* Chaos corrected: Hesiod in Plato’s creation myth is contained in the book Plato and Hesiod, which you can download as a PDF from here.

4 comments:

Hermes said...

Great post, John. I recently read the Edwin Hatch classic, which can be found here:

http://archive.org/details/influenceofgreek00hatcuoft

He makes this concluding statement:

"venture to claim to have shown that a large part of what are sometimes called Christian doctrines, and many usages which have prevailed and continue to prevail in the Christian Church, are in reality Greek theories and Greek usages changed in form and colour by the influence of primitive Christianity, but in their essence Greek still. Greece lives; not only [in] its dying life in the lecture-rooms of Universities, but also with a more vigorous growth in the Christian Churches. It lives there, not by virtue of the survival within them of this or that fragment of ancient teaching, and this or that fragment of an ancient usage, but by the continuance in them of great modes and phases of thought, of great drifts and tendencies, of large assumptions. Its ethics of right and duty, rather than of love and self-sacrifice; its theology, whose God is more metaphysical than spiritual—whose essence it is important to define . . . —in all these, and the ideas that underlie them, Greece lives."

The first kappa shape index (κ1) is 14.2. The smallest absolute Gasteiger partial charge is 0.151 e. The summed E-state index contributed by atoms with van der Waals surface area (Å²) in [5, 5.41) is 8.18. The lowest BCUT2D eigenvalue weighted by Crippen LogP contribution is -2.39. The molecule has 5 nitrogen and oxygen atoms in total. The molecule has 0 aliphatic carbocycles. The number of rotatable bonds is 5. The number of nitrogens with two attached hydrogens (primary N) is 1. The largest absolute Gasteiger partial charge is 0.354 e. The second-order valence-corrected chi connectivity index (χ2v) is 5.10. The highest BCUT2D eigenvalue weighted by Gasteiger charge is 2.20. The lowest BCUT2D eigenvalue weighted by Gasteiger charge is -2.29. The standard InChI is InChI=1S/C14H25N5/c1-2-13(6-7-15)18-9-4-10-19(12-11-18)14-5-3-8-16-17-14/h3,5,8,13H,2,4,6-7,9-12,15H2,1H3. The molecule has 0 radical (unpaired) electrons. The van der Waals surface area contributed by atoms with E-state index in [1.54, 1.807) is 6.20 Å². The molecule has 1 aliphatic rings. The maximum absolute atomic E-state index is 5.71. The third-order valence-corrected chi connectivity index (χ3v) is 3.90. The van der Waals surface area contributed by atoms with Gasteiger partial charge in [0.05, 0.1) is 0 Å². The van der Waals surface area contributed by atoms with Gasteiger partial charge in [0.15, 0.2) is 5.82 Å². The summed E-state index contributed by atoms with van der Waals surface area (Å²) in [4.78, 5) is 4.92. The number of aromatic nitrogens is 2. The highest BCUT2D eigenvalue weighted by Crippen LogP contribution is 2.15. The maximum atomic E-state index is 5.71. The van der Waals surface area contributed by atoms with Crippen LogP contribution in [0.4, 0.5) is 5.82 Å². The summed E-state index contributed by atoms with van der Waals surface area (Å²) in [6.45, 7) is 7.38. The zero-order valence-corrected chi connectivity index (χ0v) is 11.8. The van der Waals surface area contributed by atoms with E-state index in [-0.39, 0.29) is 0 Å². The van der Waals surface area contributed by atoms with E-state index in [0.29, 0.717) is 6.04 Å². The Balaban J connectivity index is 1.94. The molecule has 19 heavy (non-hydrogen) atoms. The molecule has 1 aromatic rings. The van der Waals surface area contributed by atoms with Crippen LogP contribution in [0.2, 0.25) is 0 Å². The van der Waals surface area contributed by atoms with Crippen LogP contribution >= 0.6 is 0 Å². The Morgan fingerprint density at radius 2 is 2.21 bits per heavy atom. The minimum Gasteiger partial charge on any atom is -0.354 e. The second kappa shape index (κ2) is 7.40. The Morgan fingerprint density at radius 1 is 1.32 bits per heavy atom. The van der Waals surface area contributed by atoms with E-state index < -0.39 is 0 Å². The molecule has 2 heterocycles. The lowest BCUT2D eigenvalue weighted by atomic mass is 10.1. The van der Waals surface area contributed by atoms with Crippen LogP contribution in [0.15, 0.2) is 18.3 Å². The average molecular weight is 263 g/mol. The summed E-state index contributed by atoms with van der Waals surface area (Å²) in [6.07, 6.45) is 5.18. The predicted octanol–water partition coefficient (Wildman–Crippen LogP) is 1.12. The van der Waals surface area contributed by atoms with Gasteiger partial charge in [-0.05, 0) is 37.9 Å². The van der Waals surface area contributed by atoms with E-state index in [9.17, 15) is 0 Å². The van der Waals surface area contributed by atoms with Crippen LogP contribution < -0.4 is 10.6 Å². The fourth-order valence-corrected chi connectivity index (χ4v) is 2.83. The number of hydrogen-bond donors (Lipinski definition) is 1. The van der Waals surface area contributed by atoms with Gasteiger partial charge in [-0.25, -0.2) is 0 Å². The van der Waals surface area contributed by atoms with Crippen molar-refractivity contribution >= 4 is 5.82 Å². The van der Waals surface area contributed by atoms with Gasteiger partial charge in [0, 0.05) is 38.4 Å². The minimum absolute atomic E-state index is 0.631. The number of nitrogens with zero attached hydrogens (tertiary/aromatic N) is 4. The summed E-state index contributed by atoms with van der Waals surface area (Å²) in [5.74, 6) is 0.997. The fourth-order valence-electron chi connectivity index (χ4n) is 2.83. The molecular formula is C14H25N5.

Although a little outdated it is a powerful work. As a Protestant, the only part he really gets wrong is that Hellenism did not corrupt the simple faith of the early Christians, but it greatly enhanced it.

John Akritas said...

Looks like an interesting work. I, too, have become dissatisfied with a lot of contemporary approaches to classical Greek culture and have started going further back to see what previous generations of scholars wrote. I've recently got a copy of Jacob Burckhardt's The Greeks and Greek civilisation.

Hermes said...

That Burckhardt book is very good; however, he suffers from a common mistake in those days where they stop at about 200 BC. Try Werner Jaeger. His Ideals series and the book on Aristotle and later Christianity, is brilliant. But even he does not go far enough. He stops at around 300 AD. One must go further to at least Proclus, Damascius, Dionysios Areopagite, Maximus the Confessor and John of Damascus.

The introduction of the God-Man into Greek thought, as an embodiment of Reason and Truth, is an incredible innovation. The best novelists and film directors know that to get an idea understood or have the audience engage with the idea, it is easier to do this using a hero embodying those ideals, rather than peddling dry abstract theories.

Mike Crahart said...

The Hellenistic origins of Christianity is something that I'm really delving into at present and something thats frequesntly and often heatedly discussed on my Facebook Group Page 'Hellenismos Aionios' (Please feel free to join).